Dave’s been working on his free diving, so I videoed him going down to tie the line on all while holding his breath. Not bad, but he wasn’t impressed when I showed him. “I can hold it longer!” Ready, all we could do was wait. Bev chickened out and left the mooring at Klein Bonaire, returning Aseka to her space in the marina she vacated earlier in the day. This left only Coco de Mer on the moorings by Klein. Stu and Lesley on Sula left the marina to join us on the moorings. We would ride it out together.
Bing the “cool Americans” we are (haha), we casually joined everyone onboard Sula for sundowners. Wade and Hodges were already there and had quite a head start on us on the cocktail front. It was great to be all together again! We enjoyed a great evening of overindulging; not smart if the Westerly showed up! By the time we returned to our respective boats, the Westerly was overdue, but we sure weren’t complaining. In fact, we slept well that night and the ugly beast never reared its head. Hallelujah!
However, we received a call early in the morning that Coco de Mer‘s dinghy was missing! Wade was convinced he tied it on well, so they were certain it was stolen. Oh man! They were the only ones out there last night. If only they had moved back into the neighborhood, too! Well, having experienced an errant dinghy going walkabout in St Maarten, I knew things can happen. So we all decided to go for a day sail downwind just in case she bucked her ties. Dave and Steve had immediately jumped into action, taking off in our dinghy to start a search. Stu picked me up and brought me to Sula and we motored along the coast to see if it might have washed ashore. Peter and Sally on Milly took off towards Klein to go further out in case the night’s current took it out a different direction. Sula caught up to the guys on the dinghy and we brought them aboard and kept going. Just as we passed the loading dock for the cargo ships and started around the point, Coco de Mer called and said they found the dinghy floating out to sea and were in the process of rescuing it. Yes!!!! That was the best news ever! This was a new dinghy with a center console and a lot of horsepower, not your standard beat up cruiser dinghy. Not that any of us can afford to lose our family ‘car.’ Celebrations were in order. Oh wait, that’s what got them in trouble in the first place. Wade admitted he needed to take a ‘drunk dinghy tying’ class. Hahaha!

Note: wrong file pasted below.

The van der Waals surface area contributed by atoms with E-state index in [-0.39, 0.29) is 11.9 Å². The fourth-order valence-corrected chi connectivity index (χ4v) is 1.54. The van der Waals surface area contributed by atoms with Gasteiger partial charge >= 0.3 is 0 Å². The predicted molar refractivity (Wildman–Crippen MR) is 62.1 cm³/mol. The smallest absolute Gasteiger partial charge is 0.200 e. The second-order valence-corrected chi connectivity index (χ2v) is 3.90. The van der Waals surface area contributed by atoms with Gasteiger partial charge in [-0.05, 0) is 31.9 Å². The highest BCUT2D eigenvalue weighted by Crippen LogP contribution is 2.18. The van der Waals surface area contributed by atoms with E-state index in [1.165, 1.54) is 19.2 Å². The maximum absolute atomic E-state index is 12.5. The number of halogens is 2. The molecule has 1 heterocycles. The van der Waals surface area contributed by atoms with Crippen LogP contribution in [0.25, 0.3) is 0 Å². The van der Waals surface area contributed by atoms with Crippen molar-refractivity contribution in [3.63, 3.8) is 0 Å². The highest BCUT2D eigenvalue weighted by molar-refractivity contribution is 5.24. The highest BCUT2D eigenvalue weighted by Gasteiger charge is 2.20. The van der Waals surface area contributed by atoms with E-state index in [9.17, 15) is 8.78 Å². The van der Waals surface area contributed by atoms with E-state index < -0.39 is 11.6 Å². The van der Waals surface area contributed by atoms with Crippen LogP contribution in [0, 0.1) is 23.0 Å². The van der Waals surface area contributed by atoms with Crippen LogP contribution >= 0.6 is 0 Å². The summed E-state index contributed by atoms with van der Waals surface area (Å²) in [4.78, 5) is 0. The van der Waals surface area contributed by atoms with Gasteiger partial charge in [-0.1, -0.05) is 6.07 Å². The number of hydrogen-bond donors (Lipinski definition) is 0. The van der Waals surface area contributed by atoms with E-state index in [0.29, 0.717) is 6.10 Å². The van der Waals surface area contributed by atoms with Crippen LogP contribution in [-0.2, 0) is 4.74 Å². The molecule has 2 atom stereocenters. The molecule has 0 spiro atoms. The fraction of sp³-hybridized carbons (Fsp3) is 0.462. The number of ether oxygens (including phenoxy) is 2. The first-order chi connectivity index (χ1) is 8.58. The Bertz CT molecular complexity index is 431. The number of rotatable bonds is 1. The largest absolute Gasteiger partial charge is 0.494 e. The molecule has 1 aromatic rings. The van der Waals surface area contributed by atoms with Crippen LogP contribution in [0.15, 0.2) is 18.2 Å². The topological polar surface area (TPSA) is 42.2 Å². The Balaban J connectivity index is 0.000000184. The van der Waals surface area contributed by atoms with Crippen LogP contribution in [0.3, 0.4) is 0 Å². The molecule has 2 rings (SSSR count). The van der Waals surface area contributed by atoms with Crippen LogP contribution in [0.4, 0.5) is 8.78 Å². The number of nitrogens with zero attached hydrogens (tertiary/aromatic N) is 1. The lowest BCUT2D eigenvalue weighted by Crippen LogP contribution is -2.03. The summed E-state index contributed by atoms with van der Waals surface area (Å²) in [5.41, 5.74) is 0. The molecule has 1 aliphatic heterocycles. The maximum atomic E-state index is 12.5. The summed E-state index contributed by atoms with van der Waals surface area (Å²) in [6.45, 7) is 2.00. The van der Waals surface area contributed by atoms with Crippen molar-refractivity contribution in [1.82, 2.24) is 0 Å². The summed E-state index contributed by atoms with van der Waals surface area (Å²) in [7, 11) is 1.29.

It didn’t take long for us to continue our boat diving tradition. This time we took Livin’ Life to the Helma Hooker ship wreck. The Hooker is a deep dive between 60 and 100 feet. The ship is remarkably intact laying on its side on the sea floor. We picked up a mooring at the site and used the mooring line to descend to the wreck. This is a great way to keep the group together and do a slow and controlled descent for anyone with trouble equalizing. Unfortunately, the water was still stirred up from Matthew, so the visibility wasn’t great. I also found it difficult to photograph the wreck since it was so big. I could get a clear picture of a single porthole up close, but to move away and try to get more in the picture lost the clarity.
I did try to do a brief video to show more than one picture at a time, but again it was too big to hold still and shoot. I would have to try to shoot the video while I swam around it. I am not good enough for that yet. Maybe someday.